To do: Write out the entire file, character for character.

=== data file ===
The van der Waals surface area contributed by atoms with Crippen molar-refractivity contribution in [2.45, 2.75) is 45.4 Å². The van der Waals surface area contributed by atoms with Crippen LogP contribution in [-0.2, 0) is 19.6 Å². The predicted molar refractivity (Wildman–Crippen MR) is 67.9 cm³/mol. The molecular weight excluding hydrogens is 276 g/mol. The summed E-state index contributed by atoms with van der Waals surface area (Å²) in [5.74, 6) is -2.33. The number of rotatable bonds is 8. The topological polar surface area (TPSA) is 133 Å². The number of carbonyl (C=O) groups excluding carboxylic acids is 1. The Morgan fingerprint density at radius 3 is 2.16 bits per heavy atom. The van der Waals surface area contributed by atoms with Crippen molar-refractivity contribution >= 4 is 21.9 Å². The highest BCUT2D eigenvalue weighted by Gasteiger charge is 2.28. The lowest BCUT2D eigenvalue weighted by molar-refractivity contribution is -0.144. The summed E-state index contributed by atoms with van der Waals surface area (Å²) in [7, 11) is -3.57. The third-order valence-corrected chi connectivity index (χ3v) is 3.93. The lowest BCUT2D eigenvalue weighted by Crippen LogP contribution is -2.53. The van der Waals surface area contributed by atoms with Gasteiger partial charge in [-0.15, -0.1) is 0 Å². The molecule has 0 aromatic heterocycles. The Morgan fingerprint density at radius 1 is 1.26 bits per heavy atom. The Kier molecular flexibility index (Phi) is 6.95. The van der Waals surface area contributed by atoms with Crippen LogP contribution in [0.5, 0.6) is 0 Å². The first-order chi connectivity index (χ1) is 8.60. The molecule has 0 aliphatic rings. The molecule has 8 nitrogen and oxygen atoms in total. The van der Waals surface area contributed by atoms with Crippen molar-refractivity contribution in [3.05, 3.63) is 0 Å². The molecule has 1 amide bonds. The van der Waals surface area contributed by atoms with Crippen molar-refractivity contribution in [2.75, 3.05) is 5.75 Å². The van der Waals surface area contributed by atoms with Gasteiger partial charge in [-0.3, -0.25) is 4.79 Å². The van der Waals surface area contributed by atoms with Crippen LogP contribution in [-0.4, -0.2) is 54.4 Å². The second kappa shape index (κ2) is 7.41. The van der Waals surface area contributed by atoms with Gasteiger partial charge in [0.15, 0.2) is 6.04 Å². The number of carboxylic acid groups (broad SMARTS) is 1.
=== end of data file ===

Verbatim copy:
The van der Waals surface area contributed by atoms with Crippen molar-refractivity contribution in [2.45, 2.75) is 45.4 Å². The van der Waals surface area contributed by atoms with Crippen LogP contribution in [-0.2, 0) is 19.6 Å². The predicted molar refractivity (Wildman–Crippen MR) is 67.9 cm³/mol. The molecular weight excluding hydrogens is 276 g/mol. The summed E-state index contributed by atoms with van der Waals surface area (Å²) in [5.74, 6) is -2.33. The number of rotatable bonds is 8. The topological polar surface area (TPSA) is 133 Å². The number of carbonyl (C=O) groups excluding carboxylic acids is 1. The Morgan fingerprint density at radius 3 is 2.16 bits per heavy atom. The van der Waals surface area contributed by atoms with Crippen molar-refractivity contribution >= 4 is 21.9 Å². The highest BCUT2D eigenvalue weighted by Gasteiger charge is 2.28. The lowest BCUT2D eigenvalue weighted by molar-refractivity contribution is -0.144. The summed E-state index contributed by atoms with van der Waals surface area (Å²) in [7, 11) is -3.57. The third-order valence-corrected chi connectivity index (χ3v) is 3.93. The lowest BCUT2D eigenvalue weighted by Crippen LogP contribution is -2.53. The van der Waals surface area contributed by atoms with Gasteiger partial charge in [-0.15, -0.1) is 0 Å². The molecule has 0 aromatic heterocycles. The Morgan fingerprint density at radius 1 is 1.26 bits per heavy atom. The Kier molecular flexibility index (Phi) is 6.95. The van der Waals surface area contributed by atoms with Crippen LogP contribution in [0.5, 0.6) is 0 Å². The first-order chi connectivity index (χ1) is 8.60. The molecule has 0 aliphatic rings. The molecule has 8 nitrogen and oxygen atoms in total. The van der Waals surface area contributed by atoms with Crippen molar-refractivity contribution in [3.05, 3.63) is 0 Å². The molecule has 1 amide bonds. The van der Waals surface area contributed by atoms with Crippen molar-refractivity contribution in [2.75, 3.05) is 5.75 Å². The van der Waals surface area contributed by atoms with Gasteiger partial charge in [-0.3, -0.25) is 4.79 Å². The van der Waals surface area contributed by atoms with Crippen LogP contribution in [-0.4, -0.2) is 54.4 Å². The second kappa shape index (κ2) is 7.41. The van der Waals surface area contributed by atoms with Gasteiger partial charge in [0.15, 0.2) is 6.04 Å². The number of carboxylic acid groups (broad SMARTS) is 1.